Calif.’s PEBBLE BEACH — At the beginning of the year, Justin Rose had a different set of objectives.
His back was beginning to bother him. His position in the globe dropped to its lowest level in 13 years. He also has good cause to consider alternatives to Augusta National for the first full week of April.
All of that changed on Monday morning when Rose finished a demanding week at the AT&T Pebble Beach Pro-Am with three rapid birdies and four solid pars, giving him his first win in four years by three shots.
An invitation to the Masters is included with the crystal trophy, which is his 11th on the PGA Tour and 23rd overall, as well as the $1.62 million prize. Rose does not want to break his run of being eligible for every major tournament since St. Andrews in 2010.
Rose remarked, “Augusta’s obviously been a significant part of being on my mind,” after finishing with a 6-under 66 in ideal, cold Pebble Beach conditions. I believed that the simplest strategy was to try to play my way into the top 50 in the world, climb the world rankings, and achieve that position. Obviously, this is a better way to make it by winning a competition, he said, tapping the crystal on a table next to him. So, from that perspective, a great relief.
With an eagle-birdie-par stretch along the ocean on Sunday night, Rose staked himself to a 2-shot lead and forced a Monday finish due to the tournament’s wind delay.
At various points on the course, he knocked out as many as a dozen players who were within three shots of the lead.
Rose began his round with a solid two-putt par on the 10th. He then sank birdie putts of 25, 20, and 8 feet on the 11th, 13th, and 14th holes to finish his round with three birdies.
After that, it was all about staying safe and taking in the scenery.
The final three hours of play featured a stunning blue sky and big surf, adding to the already top-notch golf course scenery. Despite the week’s weather, which was everything, all the time.
Brendon Todd (65), who finished 3 shots behind Rose, and Brandon Wu
Rose described the past week as “an incredible week from start to finish with so much happening in my favor.”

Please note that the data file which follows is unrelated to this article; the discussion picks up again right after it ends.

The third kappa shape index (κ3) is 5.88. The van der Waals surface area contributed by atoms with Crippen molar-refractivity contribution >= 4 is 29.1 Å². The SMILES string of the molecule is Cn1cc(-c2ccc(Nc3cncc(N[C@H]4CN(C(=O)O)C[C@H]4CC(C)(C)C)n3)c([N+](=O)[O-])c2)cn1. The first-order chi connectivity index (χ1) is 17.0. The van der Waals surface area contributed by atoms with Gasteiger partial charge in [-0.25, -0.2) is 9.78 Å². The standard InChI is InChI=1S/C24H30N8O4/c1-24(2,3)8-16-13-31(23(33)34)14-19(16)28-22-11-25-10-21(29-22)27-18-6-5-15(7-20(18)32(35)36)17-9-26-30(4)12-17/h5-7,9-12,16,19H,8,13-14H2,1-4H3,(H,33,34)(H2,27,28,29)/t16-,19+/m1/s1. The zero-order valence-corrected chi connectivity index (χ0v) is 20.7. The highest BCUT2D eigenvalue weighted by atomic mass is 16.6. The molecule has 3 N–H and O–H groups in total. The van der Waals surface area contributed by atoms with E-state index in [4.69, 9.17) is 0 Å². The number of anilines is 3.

The Englishman, 42, who was ranked No. 1 in the world in 2019, Torrey Pines, was his most recent victory. His lowest ranking since early 2010 came at No. 76 when he finished the previous year.
Amazing how long it’s been, Rose said after his triumph, which saw him climb to No. 35.
The back nine, which was so challenging in the dying moments of Sunday night, posed no danger on Monday. The wind was slight and blowing against the players rather than into them, if anything it was blowing at their backs.
All during the week, the weather had a significant impact, and Rose profited the most.
He hit a 5-wood into the par-3 ninth at the Monterey Peninsula when he was 6 shots off the lead and in no position to catch up, facing the strongest wind of the week. The wind drove his ball about 4 feet further away before he had a chance to mark it.
The Monterey Peninsula’s ninth and fifteenth greens were the problematic ones, and that was enough for officials to halt play on all three of the courses in the rotation. Rose came back on Sunday morning and sank a 7-foot birdie putt.
If golf balls — his and others’ — weren’t flying around at that point, what were the chances of him winning?
It causes them great pain. That was a break, Rose agreed. “I think if you’re out here on tour for long enough, you sometimes get a lucky break. That was a decent one, then.
He finished the last 10 holes in 6 under par to grab the lead with a 65, and a crucial stretch on Sunday night gave him a lead. Rose then took over, turning the weekend into a master lesson in iron play and superb putting.
Denny McCarthy missed birdie opportunities on holes 16 and 17 and was two strokes behind when play began. He ultimately shot 64 and finished four strokes behind Keith Mitchell (68) and Peter Malnati.
Pebble delivered a little bit of everything this week, although wind predominated over rain most of the time. On Sunday, all four weather conditions—rain, wind, hail, and sunshine—coexisted for almost an hour.
All of it had vanished by the time Rose had finished, her grin as radiant as the sun.
It was a pretty beautiful moment, he added, “just the stroll up 18 to be able to establish a little of a lead, to sort of savour it.” The fact that it happened today on a weather day like we had and at a venue like we had today was simply worth waiting for, especially when you’re a little famished for a victory.